Geert Woltjer, Analysis of Schumann's Dichterliebe

Analysis of song 12

In this song the flowers tell that the poet should not be angry. Just as "Im wunderschönen Monat Mai' (poem 1) this poem starts with a nice natural setting.

This song is written in Bes, clearly related with the Es tonality of song 11. But the first measure has not a very clear tonality. The first two tones suggest Ges (Perrey, 2002: 200 calls it a German-sixth chord), but the notes after that suggest a diminished chord; it is a Ges augmented sixth chord. Combined with the downward after beat movement of five sixteenth notes creates a dreamy atmosphere. Just as in song 1, the bass solves a dissonant by decreasing half a tone, while both songs have arpeggio's.

The second measure already has a clear harmonic definition of Bes, with I-V7-I. During m. 4-5 the harmony goes through Es (that is V of Bes, but with an added C would be a c7-G7-c-F7-Bes.

The whole song has a structure A-A'-A-A'' and a postlude. The A' (m. 6-11) deviates in m. 8-9. Harmonically it goes to Fis7 (A V on Bes, half a tone higher; what a surprise when the poem is about the whispering flowers!) and then to a B in the left hand with a Fis chord in the right hand (is the same as the Ges chord at the start of the song!), while the voice as Des and Ces as tones, that are enharmonically the same as the B and Cis of the piano (why not both written in Fis, solving to B?). In the second half of m. 9 the fis chord is solved towards B (with the B written in the voice enharmonically as Ces). The "Blumen" get an accent by being the longest tones in the voice, the surprising harmony, and the almost highest note in the piano during the whole piece (except for the G in m. 20). The appoggiaturas give the dynamics towards the contrast from the whispering flowers to the silent poet. When we go to the silent poet, the harmony continues with: C7-F7-Bes, i.e. II-V-I in Bes, where the jump from B to C7 is a surprise (an E7 in between would have made it more fluent). Recognize that in stead of the first of the five sixteenth notes in m. 11, the second one is held a quarter and gets an accent.

Starting in m. 11 the A part is repeated with only tiny variations. But starting from m. 16 both the harmony changes a lot and the tempo becomes slower. The start of the voice melody resembles the start of song 4. The Bes7 at the end of m. 16 goes to G instead of Es. Perhaps better formulated, the passing note Fis becomes the leading tone towards G. Then it goes from G to D7 to g minor, where on "blasser" the Ges chord of the start of the song is used as a passing chord from g towards F.  This, including the parallel fifth in the piano and song, is completely outside the traditional harmony principles. So, the use of the Ges chord, that was a VI in m. 1, 6, and 11, is here just a passing chord, and reaches the dominant chord of the song F, that must be solved towards Bes by the piano.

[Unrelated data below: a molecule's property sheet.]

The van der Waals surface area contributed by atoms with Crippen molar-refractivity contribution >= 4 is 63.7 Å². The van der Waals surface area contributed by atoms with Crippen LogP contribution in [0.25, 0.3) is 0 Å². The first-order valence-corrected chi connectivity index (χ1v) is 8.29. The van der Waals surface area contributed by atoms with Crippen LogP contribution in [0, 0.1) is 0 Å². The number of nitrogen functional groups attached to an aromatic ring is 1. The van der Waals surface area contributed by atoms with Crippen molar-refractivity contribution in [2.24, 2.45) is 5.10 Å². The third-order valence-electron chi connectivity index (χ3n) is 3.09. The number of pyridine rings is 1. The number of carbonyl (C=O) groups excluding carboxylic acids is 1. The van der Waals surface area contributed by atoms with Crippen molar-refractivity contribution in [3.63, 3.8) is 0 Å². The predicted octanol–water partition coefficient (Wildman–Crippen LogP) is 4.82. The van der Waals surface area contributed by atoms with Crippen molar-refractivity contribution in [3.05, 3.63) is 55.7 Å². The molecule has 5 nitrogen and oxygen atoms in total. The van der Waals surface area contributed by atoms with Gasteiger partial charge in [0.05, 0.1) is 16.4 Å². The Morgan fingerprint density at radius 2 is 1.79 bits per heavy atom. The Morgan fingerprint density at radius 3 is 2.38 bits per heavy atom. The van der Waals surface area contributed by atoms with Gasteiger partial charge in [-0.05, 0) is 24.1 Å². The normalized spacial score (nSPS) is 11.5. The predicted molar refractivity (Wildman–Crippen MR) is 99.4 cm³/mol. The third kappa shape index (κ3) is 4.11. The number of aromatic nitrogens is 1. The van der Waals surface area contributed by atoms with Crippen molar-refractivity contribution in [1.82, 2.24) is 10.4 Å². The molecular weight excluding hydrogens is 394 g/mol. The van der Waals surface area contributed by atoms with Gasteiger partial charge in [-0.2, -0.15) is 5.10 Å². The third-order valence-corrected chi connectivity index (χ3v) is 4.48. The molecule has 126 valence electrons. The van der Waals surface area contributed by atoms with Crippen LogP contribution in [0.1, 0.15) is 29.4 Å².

In the postlude the harmony seems to be c minor, with only F in the bass till m. 23, where the second half of m. 22 has a Cis instead of a C, generating a chord of three equal size 3 intervals. The piano postlude between m. 23 and 28 is to a large extent the same as the harmony in m. 7-13 (see Perrey, 2002: 205), but deviates from it in m. 24, generating a seventh chord at the end of this measure.

In the second beat of m. 22 the left hand has an F, while the right hand has an Es chord. This Es is the start of a redefinition of the harmony back to Bes. Es is the IV in bes, so the harmony becomes IV-V7-I. The second half of m. 24 seem to be all appoggiaturas of m. 25 leading to a C7 in m. 25, or can be seen as the same chord as the first measure of the song. The last chord in m. 24 is a diminished chord, that gets a small accent; this suggests that this chord has an important role. This changes to something like a D7 in the second of of m. 25  (with the bass Es just an appoggiatura towards the D in m. 26), where the second half of m. 26 is enharmonically almost the same as the second half of m. 24. Starting from m. 27 the harmony is clearly defined in Bes, with I-V7. Recognize the downwards movement of the melody during those measures, after the two more or less chromatic rising lines in m. 23-24 and 25-27.

There are also some nice long lines in the song. In the voice we see a line starting in m. 16 with B- Bes (m. 17)-C (m. 17), Des (M. 19) down to C. Then we have in m. 20-22 in the top a short line Ges-F-Es. In m. 23-24 there is a rising soprano line C-D-Es-F, followed by a longer one Bes-C-D-Es-F, and finished with a downward line in m. 27-28 D-C-Bes, that finally goes with jumps downwards till the end. In m. 16 a line starts in the bass: Bes-As-G-Ges (m. 19)-F-Es (m. 23)-D. In m. 24 a bass line starts: Ges-F-E-Es-D.

Finally, the motif Ges-F has an important role in the piece. It starts in the bass in m. 1-2, then is found in m. 6-7, is used enharmonically in m. 9-10 (soprano of piano), is used at the end of the voice part in the piano bass (m. 19-20), in the second half of m. 24, and finally gives the solution in the piano postlude in m. 26-27 in the bass line.